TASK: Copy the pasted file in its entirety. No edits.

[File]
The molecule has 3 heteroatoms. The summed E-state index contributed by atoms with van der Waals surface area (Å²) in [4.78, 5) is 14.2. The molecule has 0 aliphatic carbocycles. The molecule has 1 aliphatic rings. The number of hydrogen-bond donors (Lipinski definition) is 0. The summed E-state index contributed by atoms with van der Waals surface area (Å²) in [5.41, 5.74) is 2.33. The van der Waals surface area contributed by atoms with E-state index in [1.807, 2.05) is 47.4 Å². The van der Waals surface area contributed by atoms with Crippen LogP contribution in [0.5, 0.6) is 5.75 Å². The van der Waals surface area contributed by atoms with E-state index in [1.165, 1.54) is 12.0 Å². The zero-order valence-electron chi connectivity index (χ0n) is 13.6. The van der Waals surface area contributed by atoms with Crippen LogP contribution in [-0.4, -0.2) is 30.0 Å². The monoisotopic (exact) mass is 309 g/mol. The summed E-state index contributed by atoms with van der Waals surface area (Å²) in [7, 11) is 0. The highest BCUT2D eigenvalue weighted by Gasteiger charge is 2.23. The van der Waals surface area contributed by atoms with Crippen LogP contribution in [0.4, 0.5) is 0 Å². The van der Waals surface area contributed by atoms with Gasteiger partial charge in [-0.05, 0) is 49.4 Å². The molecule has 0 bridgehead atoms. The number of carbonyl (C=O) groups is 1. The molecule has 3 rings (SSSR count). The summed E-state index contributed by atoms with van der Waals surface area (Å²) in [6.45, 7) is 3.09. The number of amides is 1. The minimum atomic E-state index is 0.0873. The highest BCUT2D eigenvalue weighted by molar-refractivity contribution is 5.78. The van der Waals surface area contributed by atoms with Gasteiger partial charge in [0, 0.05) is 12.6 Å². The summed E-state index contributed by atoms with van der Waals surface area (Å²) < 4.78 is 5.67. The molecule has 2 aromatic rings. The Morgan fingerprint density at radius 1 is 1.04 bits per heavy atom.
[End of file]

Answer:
The molecule has 3 heteroatoms. The summed E-state index contributed by atoms with van der Waals surface area (Å²) in [4.78, 5) is 14.2. The molecule has 0 aliphatic carbocycles. The molecule has 1 aliphatic rings. The number of hydrogen-bond donors (Lipinski definition) is 0. The summed E-state index contributed by atoms with van der Waals surface area (Å²) in [5.41, 5.74) is 2.33. The van der Waals surface area contributed by atoms with E-state index in [1.807, 2.05) is 47.4 Å². The van der Waals surface area contributed by atoms with Crippen LogP contribution in [0.5, 0.6) is 5.75 Å². The van der Waals surface area contributed by atoms with E-state index in [1.165, 1.54) is 12.0 Å². The zero-order valence-electron chi connectivity index (χ0n) is 13.6. The van der Waals surface area contributed by atoms with Crippen LogP contribution in [-0.4, -0.2) is 30.0 Å². The monoisotopic (exact) mass is 309 g/mol. The summed E-state index contributed by atoms with van der Waals surface area (Å²) in [7, 11) is 0. The highest BCUT2D eigenvalue weighted by Gasteiger charge is 2.23. The van der Waals surface area contributed by atoms with Crippen LogP contribution in [0.4, 0.5) is 0 Å². The van der Waals surface area contributed by atoms with Gasteiger partial charge in [-0.05, 0) is 49.4 Å². The molecule has 0 bridgehead atoms. The number of carbonyl (C=O) groups is 1. The molecule has 3 rings (SSSR count). The summed E-state index contributed by atoms with van der Waals surface area (Å²) in [6.45, 7) is 3.09. The number of amides is 1. The minimum atomic E-state index is 0.0873. The highest BCUT2D eigenvalue weighted by molar-refractivity contribution is 5.78. The van der Waals surface area contributed by atoms with Gasteiger partial charge in [0, 0.05) is 12.6 Å². The summed E-state index contributed by atoms with van der Waals surface area (Å²) < 4.78 is 5.67. The molecule has 2 aromatic rings. The Morgan fingerprint density at radius 1 is 1.04 bits per heavy atom.